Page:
...into a room perpendicular with pianos. It's fun to be on Poetry Radio, a local WGLT program that you can hear live, stream, or click to hear via podcast. I am up today with "Two Pianos," published in Drought some years back, and based on the fact of two pianos in our dining room for a time in my life.
It's also an eerie sort of fun to drive, slowly, through a thick fog in the morning, as I did, safely, today! Now: blue sky, sun shining, and 31 but expected to be in the mid-50s later. Maybe I'll take a long, leisurely walk.
And, technology challenged as I am, I managed to download and install a new, free security program for my computer today. Yay! My son advised me, and I followed his advice. And he is coming home for a visit this weekend, so if I screwed anything up, he can fix it!
Happy Groundhog's Day. The fog prevented the shadow. The sun foreshadows...eh?...the spring!
Sending you to another interview today, this one full of the magic and wisdom of Sherry O'Keefe, poet, editor, viola player, and sometime sheep shearer.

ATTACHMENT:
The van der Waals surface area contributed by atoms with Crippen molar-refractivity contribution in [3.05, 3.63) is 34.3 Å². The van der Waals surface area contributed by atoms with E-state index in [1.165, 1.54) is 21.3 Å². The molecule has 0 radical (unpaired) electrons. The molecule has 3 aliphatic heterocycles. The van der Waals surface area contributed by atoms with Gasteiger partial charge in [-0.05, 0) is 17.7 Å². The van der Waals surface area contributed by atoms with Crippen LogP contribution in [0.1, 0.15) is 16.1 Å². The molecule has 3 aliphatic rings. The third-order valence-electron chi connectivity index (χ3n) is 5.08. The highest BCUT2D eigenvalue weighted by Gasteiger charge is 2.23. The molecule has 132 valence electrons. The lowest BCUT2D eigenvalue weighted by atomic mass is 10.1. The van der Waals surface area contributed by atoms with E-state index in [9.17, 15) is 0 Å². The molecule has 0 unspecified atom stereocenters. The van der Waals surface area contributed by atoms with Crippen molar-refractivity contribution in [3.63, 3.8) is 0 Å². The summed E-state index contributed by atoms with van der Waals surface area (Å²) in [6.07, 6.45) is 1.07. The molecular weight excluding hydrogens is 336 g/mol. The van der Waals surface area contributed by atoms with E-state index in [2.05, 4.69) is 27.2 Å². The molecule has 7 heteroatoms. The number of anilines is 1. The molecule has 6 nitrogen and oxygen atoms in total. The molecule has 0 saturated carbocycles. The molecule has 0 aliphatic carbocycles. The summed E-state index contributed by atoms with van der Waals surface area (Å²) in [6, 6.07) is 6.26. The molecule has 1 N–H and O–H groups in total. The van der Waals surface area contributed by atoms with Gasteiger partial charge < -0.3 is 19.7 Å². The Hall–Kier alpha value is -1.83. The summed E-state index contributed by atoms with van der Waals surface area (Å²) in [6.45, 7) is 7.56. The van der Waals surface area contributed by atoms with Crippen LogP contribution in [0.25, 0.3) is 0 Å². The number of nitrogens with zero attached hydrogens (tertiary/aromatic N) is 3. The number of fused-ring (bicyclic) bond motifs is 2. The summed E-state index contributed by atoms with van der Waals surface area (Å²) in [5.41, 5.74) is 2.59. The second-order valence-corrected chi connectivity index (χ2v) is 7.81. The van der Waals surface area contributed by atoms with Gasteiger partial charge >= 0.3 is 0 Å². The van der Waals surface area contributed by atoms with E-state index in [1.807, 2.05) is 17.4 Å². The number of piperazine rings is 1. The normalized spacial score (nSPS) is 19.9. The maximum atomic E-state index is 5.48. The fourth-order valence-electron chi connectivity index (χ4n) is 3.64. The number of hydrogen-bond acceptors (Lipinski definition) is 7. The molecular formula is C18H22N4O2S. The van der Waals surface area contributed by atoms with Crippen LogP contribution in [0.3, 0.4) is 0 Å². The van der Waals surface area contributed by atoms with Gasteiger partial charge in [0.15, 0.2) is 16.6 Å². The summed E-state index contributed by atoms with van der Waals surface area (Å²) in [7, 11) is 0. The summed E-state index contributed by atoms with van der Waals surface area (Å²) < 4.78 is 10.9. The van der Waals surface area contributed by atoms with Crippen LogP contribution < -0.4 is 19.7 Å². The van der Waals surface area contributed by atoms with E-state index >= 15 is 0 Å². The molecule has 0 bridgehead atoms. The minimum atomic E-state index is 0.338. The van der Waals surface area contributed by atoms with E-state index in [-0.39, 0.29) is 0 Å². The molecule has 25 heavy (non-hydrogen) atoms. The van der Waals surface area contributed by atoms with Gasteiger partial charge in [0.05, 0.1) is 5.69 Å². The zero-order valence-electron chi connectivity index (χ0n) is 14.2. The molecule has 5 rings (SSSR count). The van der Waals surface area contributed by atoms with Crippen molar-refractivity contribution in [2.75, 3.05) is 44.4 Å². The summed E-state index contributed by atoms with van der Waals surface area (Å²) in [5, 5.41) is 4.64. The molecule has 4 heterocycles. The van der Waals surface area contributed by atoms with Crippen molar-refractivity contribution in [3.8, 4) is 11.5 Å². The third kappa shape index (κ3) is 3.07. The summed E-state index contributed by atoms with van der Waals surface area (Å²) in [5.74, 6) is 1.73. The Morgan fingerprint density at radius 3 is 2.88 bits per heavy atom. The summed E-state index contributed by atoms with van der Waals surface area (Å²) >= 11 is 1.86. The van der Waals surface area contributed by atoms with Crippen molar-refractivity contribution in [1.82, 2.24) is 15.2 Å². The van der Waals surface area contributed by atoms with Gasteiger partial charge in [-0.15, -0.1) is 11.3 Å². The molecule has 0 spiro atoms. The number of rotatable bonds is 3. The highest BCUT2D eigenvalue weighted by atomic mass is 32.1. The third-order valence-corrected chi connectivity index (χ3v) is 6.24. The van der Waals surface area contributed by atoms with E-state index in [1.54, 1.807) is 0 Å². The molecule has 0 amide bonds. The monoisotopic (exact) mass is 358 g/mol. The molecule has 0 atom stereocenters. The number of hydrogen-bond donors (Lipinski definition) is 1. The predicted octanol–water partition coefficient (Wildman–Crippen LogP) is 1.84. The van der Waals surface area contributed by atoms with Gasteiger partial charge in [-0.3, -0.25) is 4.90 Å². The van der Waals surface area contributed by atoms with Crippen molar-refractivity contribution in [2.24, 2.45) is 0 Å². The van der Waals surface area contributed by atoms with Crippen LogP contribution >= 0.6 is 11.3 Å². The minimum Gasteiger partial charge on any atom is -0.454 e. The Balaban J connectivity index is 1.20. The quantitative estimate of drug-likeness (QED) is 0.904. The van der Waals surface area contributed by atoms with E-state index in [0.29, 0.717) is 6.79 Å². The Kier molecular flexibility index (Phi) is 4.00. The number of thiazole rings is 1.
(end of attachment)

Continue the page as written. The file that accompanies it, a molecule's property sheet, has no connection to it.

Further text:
I was struck by this:
After the sheep are sheared, they run about the barnyard a little bit shocked and startled. Not so much because of what happened to them, but because of what happened to the others! Until they run around and smell each other, they no longer recognize any other sheep.
I can't help but make a human connection, of a spiritual or emotional or psychological sort. When we are naked and vulnerable together, shorn of our protective covering, yes, we don't know who we are! But this is us! The real us, the old us, and the new us. And we are finally focused on each other! By necessity! To know who we are collectively, to figure ourselves out individually.
And running around smelling each other somehow seems perfect for the Hump of the Week in the blog.
You can read some of Sherry O'Keefe's poems here, and her blog, here. I think her Making Good Use of August chapbook must be sold out at Finishing Line Press, as the link doesn't work, so contact her through her blog, if you want to get hold of that.
The fabulous art here, at the interview, and in Sherry O'Keefe's solo poetry feature is by Escape Into Life artist Michal Geidrojc.
"You must change your life," said Rilke. So that's what I keep doing. I worked as an actor and director in Chicago, wrote for an encyclopedia, edited two poetry journals, shelved and retrieved materials in several libraries, walked beans, and was an assistant professor of English. Now I serve as Poetry Editor and Editor at Large for Escape Into Life, an online arts magazine, write & edit as a freelancer, blog "eight days a week," study the random, tend perennials, and listen to birdsong.